In collaboration with the International Association for Disability and Oral Health, and our corporate partners Dentsply Sirona this webinar provides an update on current practice and insights in this increasingly important issue in the undergraduate curriculum, that of the special care dentistry consensus curriculum which this year celebrates 10 years since project inception.
Bringing together experts from practice, education and advocacy from both sides of the Atlantic, along with the winning presentations from the iADH research projects from 2020 the session will provide new insights, enlighten best practices and offer opportunity to engage with the speakers with your core questions.
Date of live presentation
27th November 2020 @ 16:00 Irish time. Open to all.
This session will also be recorded and made available at a later date on demand.
|16:00||Welcome Dr Alison Dougal President iADH|
|16:10||Desigining and implementing a Oral Health Center for People with Disabilities Dr Ron Kosinski NYU Clinical Director of the Oral Health Center for People with Disabilities|
|16:30||IADH - including research presentations|
|16:50||From Victims to Heroes to Scroungers: Changes in the public perception of disabled people. Dr Sasha Scambler, Senior Lecturer in Medical Sociology, Kings College London|
|17:20||Open Forum Question and Answer Session|
Dr Alison Dougal
President Internation Association for Disability and Oral Health, Academic Consultant in Special Care Dentistry, Dublin Dental University Hospital
Dr Alison Dougal is an academic consultant at Dublin Dental University Dental Hospital and is a Special Care Dentist with responsibility for medically complex patients and people with disabilities. She teaches Clinical Special Care Dentistry and sedation at undergraduate, postgraduate and doctorate level and has Clinical Consultant Posts at St James and St Vincents Hospital, Dublin. Current she's the President of the International Association for Disability and Oral Health. She is also on the Medical Advisory Board for World Federation of Haemophilia, is past president of the Irish Society for Disability and Oral Health and is on the Irish academic reference panel working with the DOH on the new oral health policy.
She is an international speaker of repute having delivered keynote lectures in Europe, USA, Australia, South America and beyond. she has published many scientific articles and a clinical textbook of special care dentistry. She has extensive healthcare management experience and was Clinical Director of Salaried Services in Warwickshire, UK.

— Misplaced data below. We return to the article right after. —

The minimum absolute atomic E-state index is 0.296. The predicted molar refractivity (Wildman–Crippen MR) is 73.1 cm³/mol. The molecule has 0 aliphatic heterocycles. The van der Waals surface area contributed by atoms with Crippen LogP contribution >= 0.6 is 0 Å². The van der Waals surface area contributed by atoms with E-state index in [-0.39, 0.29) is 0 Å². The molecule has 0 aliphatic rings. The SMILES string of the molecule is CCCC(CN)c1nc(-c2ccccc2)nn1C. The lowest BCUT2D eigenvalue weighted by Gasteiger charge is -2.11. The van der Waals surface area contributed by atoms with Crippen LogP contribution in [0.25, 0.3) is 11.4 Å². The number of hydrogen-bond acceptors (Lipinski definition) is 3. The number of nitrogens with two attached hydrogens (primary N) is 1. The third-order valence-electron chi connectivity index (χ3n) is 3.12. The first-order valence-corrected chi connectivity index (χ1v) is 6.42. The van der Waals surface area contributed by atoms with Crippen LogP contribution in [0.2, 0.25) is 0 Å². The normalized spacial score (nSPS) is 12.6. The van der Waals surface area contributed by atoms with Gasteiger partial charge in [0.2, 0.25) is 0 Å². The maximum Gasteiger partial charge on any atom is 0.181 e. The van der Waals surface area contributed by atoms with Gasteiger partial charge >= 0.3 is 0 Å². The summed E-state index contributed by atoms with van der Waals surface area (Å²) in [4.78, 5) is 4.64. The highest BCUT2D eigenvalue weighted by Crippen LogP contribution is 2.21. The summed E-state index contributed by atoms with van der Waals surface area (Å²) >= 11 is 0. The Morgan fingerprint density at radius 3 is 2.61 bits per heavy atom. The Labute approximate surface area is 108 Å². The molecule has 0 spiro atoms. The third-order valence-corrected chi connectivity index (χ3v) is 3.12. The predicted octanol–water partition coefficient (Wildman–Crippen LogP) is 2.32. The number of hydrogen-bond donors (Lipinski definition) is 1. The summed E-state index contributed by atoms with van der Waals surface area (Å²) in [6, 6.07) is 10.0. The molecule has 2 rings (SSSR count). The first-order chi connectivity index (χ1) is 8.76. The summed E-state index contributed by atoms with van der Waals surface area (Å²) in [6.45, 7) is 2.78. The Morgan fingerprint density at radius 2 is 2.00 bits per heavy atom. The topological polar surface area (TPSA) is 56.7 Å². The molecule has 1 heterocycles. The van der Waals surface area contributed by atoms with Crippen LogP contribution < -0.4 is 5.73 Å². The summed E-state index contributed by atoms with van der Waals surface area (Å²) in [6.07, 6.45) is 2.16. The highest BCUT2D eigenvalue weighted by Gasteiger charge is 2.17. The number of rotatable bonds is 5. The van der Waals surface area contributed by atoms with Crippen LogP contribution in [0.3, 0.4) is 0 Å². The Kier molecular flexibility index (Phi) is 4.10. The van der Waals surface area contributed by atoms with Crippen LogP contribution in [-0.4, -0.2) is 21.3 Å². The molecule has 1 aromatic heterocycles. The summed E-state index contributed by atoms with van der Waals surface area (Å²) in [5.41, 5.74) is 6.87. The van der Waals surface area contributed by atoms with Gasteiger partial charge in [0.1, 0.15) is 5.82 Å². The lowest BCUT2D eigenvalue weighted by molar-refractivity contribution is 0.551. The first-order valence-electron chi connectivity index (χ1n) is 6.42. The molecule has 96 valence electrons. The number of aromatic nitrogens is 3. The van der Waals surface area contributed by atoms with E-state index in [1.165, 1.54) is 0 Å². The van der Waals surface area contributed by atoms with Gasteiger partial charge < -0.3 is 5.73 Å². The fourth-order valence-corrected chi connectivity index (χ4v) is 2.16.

Dr Ron Kosinski
Clinical Director of the Oral Health Center for People with Disabilities
Dr Ron Kosinski comes from Long Island where he was the Chief and Program director at the Steven and Alexandra Cohen Children’s Medical Center in New Hyde Park, New York. Dr Kosinski left the Childrens Medical Center in 2014 and moved to NYU Colege of Dentistry where he assumed the title of Director of sedation and Aanesthesia. In 2018 Dr. Kosinski was named Clinical Director of the oral Health Center for People with Disabilities. Dr kosinski was instrumental in it’s design and implementation.
Ron has maintained a private practice for over twenty five years. Dr Kosinski is both a pediatric dentist as well as an aetheiologist.
Dr Sasha Scambler
Reader in Medical Sociology, Kings College London
Dr Sasha Scambler is Senior Lecturer in Sociology at King’s College London. She has a special interest in health, focusing on long term conditions, disability, inequality in all its various forms and social theory. She is an editor of the journal Sociology of Health and Illness and a contributing editor of the British Sociological Association (BSA) affiliated ‘cost of living blog’. She has recently completed her term as co-convenor of the BSA Medical Sociology Group.
Sasha's session 'From Victims to Heroes to Scroungers: Changes in the public perception of disabled people' stresses that Language matters. Language reflects underlying definitions and mindsets and shapes treatment. There is no universal understanding of the concept of ‘disability’. The nature, meaning and impact of disability depend on the geographical, historical, social, cultural and economic environments in which the person with the disability is located. This is reflected in the treatment of disabled people over time. Recognition of the changing nature of disability is essential to developing an understanding of disability today. This is particularly relevant when looking at changes in popular views of disability and disabled people. Taking the UK as a case study this talk looks at representations of disabled people over the past 50 years, focusing on the language used and the implications of this for the treatment of disabled people. This talk tracks the move from shame to pity, from community living to Paralympic heroes, and from scroungers and benefit cheats to the rhetoric of disability as an afterthought (at best) through the Covid pandemic.